Episode 92: They Call Us Pandemic Parents

They Call Us Bruce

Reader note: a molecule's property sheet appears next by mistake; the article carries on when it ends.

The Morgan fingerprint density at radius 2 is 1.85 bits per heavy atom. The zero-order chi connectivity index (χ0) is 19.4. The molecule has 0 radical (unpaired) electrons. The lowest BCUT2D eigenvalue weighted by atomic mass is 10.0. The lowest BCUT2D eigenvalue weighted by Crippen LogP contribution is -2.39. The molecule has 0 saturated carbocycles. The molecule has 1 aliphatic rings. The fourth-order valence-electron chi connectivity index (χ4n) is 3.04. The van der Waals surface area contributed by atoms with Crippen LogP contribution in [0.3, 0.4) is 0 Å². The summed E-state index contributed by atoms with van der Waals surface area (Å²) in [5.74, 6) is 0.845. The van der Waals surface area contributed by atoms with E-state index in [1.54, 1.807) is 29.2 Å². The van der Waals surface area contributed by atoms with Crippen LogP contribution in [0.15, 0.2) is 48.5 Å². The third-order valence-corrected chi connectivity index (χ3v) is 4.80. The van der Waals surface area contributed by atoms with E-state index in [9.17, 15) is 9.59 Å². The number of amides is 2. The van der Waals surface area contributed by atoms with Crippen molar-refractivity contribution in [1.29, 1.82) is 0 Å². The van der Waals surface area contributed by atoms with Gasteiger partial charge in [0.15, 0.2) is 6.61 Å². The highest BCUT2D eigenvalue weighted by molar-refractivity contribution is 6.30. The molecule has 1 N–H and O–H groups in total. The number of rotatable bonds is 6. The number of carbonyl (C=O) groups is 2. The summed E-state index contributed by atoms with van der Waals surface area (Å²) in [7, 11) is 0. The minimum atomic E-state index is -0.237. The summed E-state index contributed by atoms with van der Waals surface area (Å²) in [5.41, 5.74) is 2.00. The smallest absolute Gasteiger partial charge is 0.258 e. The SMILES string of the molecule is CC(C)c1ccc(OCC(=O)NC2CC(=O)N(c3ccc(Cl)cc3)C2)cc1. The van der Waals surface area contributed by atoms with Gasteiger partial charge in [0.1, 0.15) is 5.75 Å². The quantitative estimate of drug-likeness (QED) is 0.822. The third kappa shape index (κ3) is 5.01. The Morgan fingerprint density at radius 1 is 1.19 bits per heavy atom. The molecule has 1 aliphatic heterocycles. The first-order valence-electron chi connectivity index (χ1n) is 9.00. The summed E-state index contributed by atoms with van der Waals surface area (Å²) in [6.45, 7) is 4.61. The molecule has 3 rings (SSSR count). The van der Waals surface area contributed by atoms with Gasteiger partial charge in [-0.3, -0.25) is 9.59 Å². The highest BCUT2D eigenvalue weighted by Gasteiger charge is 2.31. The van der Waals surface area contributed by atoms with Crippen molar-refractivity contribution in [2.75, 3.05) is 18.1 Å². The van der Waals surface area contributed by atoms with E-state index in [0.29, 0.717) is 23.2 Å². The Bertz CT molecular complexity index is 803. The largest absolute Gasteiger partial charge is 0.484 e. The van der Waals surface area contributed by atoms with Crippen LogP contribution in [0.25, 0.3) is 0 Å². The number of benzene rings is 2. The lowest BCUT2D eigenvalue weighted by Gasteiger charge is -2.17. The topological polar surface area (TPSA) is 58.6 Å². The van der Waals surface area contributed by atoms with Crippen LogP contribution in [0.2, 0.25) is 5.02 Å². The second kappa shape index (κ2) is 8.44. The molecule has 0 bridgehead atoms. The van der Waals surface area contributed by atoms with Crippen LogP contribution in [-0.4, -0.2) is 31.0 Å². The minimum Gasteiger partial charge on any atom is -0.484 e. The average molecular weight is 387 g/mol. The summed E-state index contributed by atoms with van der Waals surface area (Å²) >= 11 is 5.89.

1:06:55 hr | 6 months ago

Episode 92: They Call Us Pandemic Parents